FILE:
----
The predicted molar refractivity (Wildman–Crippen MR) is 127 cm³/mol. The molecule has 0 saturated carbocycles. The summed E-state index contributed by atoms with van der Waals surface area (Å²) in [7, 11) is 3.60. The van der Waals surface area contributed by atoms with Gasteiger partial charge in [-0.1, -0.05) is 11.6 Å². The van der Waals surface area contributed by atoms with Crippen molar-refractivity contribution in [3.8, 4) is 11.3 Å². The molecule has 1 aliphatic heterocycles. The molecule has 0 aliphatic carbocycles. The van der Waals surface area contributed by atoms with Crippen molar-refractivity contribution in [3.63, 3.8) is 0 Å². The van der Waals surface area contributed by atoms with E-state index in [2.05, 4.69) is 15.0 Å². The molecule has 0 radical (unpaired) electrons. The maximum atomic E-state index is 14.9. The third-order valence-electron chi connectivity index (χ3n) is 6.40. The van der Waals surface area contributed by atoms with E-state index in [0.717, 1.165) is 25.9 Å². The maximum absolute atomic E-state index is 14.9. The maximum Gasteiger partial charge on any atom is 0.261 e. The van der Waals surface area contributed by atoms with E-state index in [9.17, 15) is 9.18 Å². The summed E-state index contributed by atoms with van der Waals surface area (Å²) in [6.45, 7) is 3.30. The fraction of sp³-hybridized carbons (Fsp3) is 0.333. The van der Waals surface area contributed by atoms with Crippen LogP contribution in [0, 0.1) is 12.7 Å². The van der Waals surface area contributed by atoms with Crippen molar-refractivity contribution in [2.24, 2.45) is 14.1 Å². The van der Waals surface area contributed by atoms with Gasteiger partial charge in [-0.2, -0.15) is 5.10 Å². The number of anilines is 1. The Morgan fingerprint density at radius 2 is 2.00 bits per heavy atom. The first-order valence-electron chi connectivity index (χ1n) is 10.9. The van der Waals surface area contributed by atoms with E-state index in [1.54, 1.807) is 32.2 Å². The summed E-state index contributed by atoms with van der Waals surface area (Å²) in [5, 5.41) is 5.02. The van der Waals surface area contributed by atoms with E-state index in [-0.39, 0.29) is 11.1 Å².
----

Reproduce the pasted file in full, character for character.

The predicted molar refractivity (Wildman–Crippen MR) is 127 cm³/mol. The molecule has 0 saturated carbocycles. The summed E-state index contributed by atoms with van der Waals surface area (Å²) in [7, 11) is 3.60. The van der Waals surface area contributed by atoms with Gasteiger partial charge in [-0.1, -0.05) is 11.6 Å². The van der Waals surface area contributed by atoms with Crippen molar-refractivity contribution in [3.8, 4) is 11.3 Å². The molecule has 1 aliphatic heterocycles. The molecule has 0 aliphatic carbocycles. The van der Waals surface area contributed by atoms with Crippen molar-refractivity contribution in [3.63, 3.8) is 0 Å². The van der Waals surface area contributed by atoms with E-state index in [2.05, 4.69) is 15.0 Å². The molecule has 0 radical (unpaired) electrons. The maximum atomic E-state index is 14.9. The third-order valence-electron chi connectivity index (χ3n) is 6.40. The van der Waals surface area contributed by atoms with E-state index in [0.717, 1.165) is 25.9 Å². The maximum absolute atomic E-state index is 14.9. The maximum Gasteiger partial charge on any atom is 0.261 e. The van der Waals surface area contributed by atoms with E-state index in [9.17, 15) is 9.18 Å². The summed E-state index contributed by atoms with van der Waals surface area (Å²) in [6.45, 7) is 3.30. The fraction of sp³-hybridized carbons (Fsp3) is 0.333. The van der Waals surface area contributed by atoms with Crippen LogP contribution in [0, 0.1) is 12.7 Å². The van der Waals surface area contributed by atoms with Crippen molar-refractivity contribution in [2.24, 2.45) is 14.1 Å². The van der Waals surface area contributed by atoms with Gasteiger partial charge in [-0.2, -0.15) is 5.10 Å². The number of anilines is 1. The Morgan fingerprint density at radius 2 is 2.00 bits per heavy atom. The first-order valence-electron chi connectivity index (χ1n) is 10.9. The van der Waals surface area contributed by atoms with E-state index in [1.54, 1.807) is 32.2 Å². The summed E-state index contributed by atoms with van der Waals surface area (Å²) in [5, 5.41) is 5.02. The van der Waals surface area contributed by atoms with E-state index in [-0.39, 0.29) is 11.1 Å².